If your mortgage is mired in a years-long default process, the bank may be finally coming for you.
A report from a national real estate research firm shows Nevada lenders stepped up foreclosure activity in May, including big jumps in bank-owned foreclosure sales, or completions.
Banks sold 775 repossessed homes in May, up 41.4 percent from April and up 106.7 percent compared with May 2014, California-based RealtyTrac said.
Foreclosure starts, in which a bank sends a notice to the homeowner signaling intent to foreclose, dipped in the month to 684. That was down 23.4 percent month to month and 3.4 percent year to year.
Nevada mirrored national trends, which also showed modest foreclosure starts amid surging completions. Bank-owned home sales jumped 58.2 percent nationwide year over year in May, while starts rose 4.4 percent.
“May foreclosure numbers are a classic good news-bad news scenario, with the number of homeowners starting the foreclosure process stabilizing at pre-housing crisis levels but the number of homeowners actually losing their homes still well above pre-crisis levels and on the rise,” said Daren Blomquist, vice president of RealtyTrac.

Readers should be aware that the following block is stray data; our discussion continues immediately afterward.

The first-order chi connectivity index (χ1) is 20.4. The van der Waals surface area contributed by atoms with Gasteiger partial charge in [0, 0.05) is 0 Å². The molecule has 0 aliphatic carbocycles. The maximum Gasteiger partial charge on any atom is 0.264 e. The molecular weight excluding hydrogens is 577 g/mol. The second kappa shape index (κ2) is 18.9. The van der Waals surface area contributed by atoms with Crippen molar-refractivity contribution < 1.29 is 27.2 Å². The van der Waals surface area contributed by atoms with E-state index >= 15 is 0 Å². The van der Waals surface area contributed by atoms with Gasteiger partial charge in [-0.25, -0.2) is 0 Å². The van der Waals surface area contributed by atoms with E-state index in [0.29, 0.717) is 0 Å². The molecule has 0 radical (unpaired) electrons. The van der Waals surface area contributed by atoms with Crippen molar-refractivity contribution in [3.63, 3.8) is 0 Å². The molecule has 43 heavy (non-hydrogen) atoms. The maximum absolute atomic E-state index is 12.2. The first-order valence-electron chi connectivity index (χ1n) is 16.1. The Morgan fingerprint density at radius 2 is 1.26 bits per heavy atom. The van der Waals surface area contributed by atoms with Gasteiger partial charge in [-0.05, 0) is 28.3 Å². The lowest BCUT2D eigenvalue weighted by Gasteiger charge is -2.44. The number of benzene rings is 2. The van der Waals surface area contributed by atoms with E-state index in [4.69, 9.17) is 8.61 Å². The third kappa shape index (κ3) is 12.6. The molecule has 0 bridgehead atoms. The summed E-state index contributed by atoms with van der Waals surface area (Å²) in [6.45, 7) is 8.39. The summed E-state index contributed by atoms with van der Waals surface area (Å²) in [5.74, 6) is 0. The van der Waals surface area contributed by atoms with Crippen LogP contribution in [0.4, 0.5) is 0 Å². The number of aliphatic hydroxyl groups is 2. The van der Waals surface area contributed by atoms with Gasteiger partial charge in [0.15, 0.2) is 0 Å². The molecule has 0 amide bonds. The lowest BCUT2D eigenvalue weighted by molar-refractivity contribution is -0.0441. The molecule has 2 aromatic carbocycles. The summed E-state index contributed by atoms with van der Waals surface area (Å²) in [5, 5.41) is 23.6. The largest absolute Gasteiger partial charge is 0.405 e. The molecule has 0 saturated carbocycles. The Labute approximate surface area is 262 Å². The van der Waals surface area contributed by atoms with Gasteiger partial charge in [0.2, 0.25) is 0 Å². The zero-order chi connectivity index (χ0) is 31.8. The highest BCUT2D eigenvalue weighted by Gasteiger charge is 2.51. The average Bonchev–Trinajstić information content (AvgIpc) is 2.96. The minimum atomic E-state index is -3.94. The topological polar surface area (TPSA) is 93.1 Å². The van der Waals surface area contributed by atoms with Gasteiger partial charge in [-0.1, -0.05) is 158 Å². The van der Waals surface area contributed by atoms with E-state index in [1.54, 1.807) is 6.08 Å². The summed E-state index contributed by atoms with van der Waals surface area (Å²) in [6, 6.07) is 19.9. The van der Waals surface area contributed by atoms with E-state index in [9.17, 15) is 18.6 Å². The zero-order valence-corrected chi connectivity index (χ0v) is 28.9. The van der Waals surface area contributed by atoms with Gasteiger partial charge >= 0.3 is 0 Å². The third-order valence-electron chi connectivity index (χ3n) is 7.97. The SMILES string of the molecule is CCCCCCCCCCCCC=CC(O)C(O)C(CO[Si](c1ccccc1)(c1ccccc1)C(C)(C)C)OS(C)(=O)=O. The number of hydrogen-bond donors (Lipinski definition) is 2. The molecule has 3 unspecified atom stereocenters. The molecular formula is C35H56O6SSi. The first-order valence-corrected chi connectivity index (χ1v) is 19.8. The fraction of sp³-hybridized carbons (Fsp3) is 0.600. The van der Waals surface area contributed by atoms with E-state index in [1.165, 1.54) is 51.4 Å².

“Lenders and courts are pushing through stubborn foreclosure cases that have been languishing in foreclosure limbo for years as options to prevent foreclosure are exhausted or left untapped.”
Nevada ranked No. 5 for overall foreclosure activity, with one in every 590 homes in some stage of default. That is about twice the national rate of one in every 1,041 homes.
Florida, New Jersey, Tennessee and Maryland placed ahead of the Silver State.
But Las Vegas didn’t even crack the top 10 for foreclosure activity among U.S. cities of more than 200,000 people. It was another gambling town that led the nation in defaults.
Atlantic City, where the casino industry has been decimated by competition from gaming expansion in other Northeastern markets, topped metro areas in foreclosures. One in every 230 homes in Atlantic City was in some stage of foreclosure in May.
A third of Atlantic City’s casinos closed in the first nine months of 2014 alone, costing the market 8,000 hospitality jobs. Gaming revenue tumbled more than 60 percent from 2006 to 2014.
Las Vegas ranked No. 20 among big cities for foreclosure activity, with one in every 527 homes in default.
Contact Jennifer Robison at firstname.lastname@example.org. Find @J_Robison1 on Twitter.